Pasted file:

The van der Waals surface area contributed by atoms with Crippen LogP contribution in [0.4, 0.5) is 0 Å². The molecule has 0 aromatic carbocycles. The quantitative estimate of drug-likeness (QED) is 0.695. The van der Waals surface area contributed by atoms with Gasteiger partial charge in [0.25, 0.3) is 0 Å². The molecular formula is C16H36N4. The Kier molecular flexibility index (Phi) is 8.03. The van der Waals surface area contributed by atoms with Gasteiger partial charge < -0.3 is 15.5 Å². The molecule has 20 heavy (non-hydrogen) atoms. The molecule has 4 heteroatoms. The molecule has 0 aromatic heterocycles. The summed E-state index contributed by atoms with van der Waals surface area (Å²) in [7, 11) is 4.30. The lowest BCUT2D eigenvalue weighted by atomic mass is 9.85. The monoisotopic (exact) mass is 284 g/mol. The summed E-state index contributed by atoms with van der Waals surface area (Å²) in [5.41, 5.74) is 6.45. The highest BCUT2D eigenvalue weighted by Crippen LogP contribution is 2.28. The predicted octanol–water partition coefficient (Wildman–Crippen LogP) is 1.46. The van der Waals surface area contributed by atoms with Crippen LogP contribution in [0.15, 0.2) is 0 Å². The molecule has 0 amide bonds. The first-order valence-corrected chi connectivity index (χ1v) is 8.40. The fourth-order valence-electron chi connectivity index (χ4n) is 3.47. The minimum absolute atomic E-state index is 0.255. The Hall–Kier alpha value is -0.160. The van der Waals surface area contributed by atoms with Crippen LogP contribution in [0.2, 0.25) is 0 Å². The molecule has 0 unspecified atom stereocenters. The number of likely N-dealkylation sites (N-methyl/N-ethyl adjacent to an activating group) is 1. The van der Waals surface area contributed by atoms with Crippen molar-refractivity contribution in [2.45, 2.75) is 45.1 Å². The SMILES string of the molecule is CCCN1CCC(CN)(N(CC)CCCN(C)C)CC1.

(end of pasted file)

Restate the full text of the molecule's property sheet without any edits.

The van der Waals surface area contributed by atoms with Crippen LogP contribution in [0.4, 0.5) is 0 Å². The molecule has 0 aromatic carbocycles. The quantitative estimate of drug-likeness (QED) is 0.695. The van der Waals surface area contributed by atoms with Gasteiger partial charge in [0.25, 0.3) is 0 Å². The molecular formula is C16H36N4. The Kier molecular flexibility index (Phi) is 8.03. The van der Waals surface area contributed by atoms with Gasteiger partial charge < -0.3 is 15.5 Å². The molecule has 20 heavy (non-hydrogen) atoms. The molecule has 4 heteroatoms. The molecule has 0 aromatic heterocycles. The summed E-state index contributed by atoms with van der Waals surface area (Å²) in [7, 11) is 4.30. The lowest BCUT2D eigenvalue weighted by atomic mass is 9.85. The monoisotopic (exact) mass is 284 g/mol. The summed E-state index contributed by atoms with van der Waals surface area (Å²) in [5.41, 5.74) is 6.45. The highest BCUT2D eigenvalue weighted by Crippen LogP contribution is 2.28. The predicted octanol–water partition coefficient (Wildman–Crippen LogP) is 1.46. The van der Waals surface area contributed by atoms with Crippen LogP contribution in [0.15, 0.2) is 0 Å². The molecule has 0 amide bonds. The first-order valence-corrected chi connectivity index (χ1v) is 8.40. The fourth-order valence-electron chi connectivity index (χ4n) is 3.47. The minimum absolute atomic E-state index is 0.255. The Hall–Kier alpha value is -0.160. The van der Waals surface area contributed by atoms with Crippen LogP contribution in [0.2, 0.25) is 0 Å². The molecule has 0 unspecified atom stereocenters. The number of likely N-dealkylation sites (N-methyl/N-ethyl adjacent to an activating group) is 1. The van der Waals surface area contributed by atoms with Crippen molar-refractivity contribution in [2.45, 2.75) is 45.1 Å². The SMILES string of the molecule is CCCN1CCC(CN)(N(CC)CCCN(C)C)CC1.